Date of Conferral
Doctor of Nursing Practice (DNP)
Sue E. Bell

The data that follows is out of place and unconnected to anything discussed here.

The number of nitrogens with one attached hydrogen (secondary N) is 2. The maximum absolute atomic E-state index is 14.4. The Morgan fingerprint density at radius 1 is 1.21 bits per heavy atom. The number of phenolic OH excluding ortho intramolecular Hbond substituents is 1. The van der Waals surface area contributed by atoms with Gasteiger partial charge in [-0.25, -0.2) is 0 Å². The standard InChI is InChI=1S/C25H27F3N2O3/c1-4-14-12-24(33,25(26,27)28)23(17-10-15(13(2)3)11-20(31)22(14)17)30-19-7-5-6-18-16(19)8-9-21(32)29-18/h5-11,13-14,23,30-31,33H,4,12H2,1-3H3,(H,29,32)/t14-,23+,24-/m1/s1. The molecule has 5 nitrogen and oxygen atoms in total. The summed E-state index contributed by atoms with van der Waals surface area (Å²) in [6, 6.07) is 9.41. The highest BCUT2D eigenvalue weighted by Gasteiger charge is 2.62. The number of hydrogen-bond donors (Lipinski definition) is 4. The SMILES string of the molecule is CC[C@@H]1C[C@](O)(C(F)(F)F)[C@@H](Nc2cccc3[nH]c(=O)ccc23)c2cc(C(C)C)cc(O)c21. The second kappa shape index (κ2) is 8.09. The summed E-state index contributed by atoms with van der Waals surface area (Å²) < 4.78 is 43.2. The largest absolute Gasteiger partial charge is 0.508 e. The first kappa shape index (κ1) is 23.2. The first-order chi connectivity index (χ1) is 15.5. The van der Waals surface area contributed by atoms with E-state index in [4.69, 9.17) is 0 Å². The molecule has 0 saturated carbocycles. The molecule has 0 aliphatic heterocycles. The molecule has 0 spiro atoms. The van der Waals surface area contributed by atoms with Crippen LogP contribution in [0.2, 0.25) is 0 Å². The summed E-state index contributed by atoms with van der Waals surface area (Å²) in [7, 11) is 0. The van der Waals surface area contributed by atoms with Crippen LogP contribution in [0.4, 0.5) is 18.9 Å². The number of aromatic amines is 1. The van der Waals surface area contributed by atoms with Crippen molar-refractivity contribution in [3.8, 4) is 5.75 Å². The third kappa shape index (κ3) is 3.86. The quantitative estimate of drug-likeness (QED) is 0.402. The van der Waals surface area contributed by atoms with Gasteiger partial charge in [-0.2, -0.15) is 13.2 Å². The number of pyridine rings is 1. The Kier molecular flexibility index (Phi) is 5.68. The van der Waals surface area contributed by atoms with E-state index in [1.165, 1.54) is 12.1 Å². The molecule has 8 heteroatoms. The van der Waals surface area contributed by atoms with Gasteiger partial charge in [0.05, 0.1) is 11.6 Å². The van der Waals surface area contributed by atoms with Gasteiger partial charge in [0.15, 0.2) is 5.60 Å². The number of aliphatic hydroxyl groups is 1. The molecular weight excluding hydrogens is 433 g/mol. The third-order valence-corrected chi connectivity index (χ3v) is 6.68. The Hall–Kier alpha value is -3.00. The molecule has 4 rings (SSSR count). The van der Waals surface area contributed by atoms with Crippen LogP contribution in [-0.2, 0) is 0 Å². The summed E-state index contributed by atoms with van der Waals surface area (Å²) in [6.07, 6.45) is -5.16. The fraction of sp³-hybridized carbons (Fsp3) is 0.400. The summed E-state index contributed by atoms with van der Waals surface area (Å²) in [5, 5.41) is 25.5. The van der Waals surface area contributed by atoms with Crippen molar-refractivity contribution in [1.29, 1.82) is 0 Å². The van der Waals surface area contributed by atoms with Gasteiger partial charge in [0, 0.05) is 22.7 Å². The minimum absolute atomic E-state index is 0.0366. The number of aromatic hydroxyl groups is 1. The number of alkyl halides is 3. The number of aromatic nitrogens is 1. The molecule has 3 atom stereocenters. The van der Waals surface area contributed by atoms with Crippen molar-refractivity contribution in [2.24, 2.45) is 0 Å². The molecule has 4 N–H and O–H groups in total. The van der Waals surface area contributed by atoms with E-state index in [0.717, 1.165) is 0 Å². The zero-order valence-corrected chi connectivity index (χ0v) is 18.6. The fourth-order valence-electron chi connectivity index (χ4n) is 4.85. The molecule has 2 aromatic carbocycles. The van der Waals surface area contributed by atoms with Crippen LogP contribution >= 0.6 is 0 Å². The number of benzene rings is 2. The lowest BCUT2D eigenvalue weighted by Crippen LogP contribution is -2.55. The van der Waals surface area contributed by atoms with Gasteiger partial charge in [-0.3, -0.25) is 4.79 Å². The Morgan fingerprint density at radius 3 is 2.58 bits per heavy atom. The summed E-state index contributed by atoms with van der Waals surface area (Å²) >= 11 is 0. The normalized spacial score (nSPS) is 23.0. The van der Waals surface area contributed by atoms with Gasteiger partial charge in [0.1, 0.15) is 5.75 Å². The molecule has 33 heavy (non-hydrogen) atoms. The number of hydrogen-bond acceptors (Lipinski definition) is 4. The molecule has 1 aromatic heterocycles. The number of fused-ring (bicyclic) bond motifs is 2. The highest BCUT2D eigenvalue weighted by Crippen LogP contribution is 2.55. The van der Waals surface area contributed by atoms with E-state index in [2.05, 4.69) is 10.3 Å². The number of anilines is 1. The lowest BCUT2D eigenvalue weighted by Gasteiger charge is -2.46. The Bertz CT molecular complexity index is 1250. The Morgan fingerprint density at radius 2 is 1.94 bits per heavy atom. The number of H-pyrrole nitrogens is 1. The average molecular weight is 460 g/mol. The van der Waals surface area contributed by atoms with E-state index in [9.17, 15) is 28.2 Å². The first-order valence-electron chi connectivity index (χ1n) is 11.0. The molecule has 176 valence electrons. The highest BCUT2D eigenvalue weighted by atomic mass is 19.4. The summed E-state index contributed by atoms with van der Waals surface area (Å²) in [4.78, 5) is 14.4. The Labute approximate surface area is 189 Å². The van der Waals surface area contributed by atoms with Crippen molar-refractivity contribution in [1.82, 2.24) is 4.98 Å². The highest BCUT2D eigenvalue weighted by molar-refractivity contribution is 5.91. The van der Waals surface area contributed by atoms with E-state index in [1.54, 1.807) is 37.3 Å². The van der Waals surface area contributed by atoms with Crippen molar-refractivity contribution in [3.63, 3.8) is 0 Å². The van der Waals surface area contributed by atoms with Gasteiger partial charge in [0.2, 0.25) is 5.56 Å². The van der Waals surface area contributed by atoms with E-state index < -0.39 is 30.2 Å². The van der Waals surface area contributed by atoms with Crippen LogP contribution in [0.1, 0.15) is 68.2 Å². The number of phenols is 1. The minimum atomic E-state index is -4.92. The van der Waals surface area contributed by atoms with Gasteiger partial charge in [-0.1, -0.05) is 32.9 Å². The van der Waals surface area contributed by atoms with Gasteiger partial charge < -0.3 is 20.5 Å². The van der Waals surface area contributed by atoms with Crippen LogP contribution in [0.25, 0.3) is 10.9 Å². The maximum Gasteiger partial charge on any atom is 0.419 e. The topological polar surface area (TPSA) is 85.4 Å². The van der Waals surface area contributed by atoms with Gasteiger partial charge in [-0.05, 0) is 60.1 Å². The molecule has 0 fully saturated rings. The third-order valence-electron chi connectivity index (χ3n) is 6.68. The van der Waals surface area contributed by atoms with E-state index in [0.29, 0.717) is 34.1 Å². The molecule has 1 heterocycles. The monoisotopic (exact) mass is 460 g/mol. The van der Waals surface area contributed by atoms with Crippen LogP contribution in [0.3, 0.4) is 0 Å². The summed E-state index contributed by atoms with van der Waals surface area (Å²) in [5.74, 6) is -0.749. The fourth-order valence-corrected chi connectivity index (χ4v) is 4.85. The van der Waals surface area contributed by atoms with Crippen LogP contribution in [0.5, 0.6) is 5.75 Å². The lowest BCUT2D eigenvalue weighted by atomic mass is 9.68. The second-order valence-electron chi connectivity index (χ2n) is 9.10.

Patients who are unable to comply with their health care regimen are almost 3 times more likely to have an adverse health outcome and are more likely to suffer irreversible progression of a chronic disease process. Increasing patient return clinic visits is essential, not only to curtail rapidly rising costs of health care but also to improve patient outcomes. This project focused on an uninsured patient population of a clinic in a rural community in the southeastern United States. The purpose of the project was to conduct a systematic review of the literature and identify the barriers and motivating factors for chronic care return primary care visits among uninsured patients. The theoretical models supporting the project were the health belief model and the chronic care model. A search of scholarly databases resulted in 366 articles meeting the inclusion criteria of peer-reviewed English-language literature published since 2014 that focused on outpatient care among uninsured populations. All identified articles were reviewed, and several interventions emerged as options to increase patient return rates: care transition and coordination services, patient education, patient follow up, pharmacy assistance programs, food assistance programs, and integration of computer-based literacy interventions. The clinic administrators determined that the best option for the site would be implementation of an on-site food program. The findings of this project have potential to create social change in clinics for uninsured in the community by addressing food insecurity and providing patients an incentive to return for care every 6 months.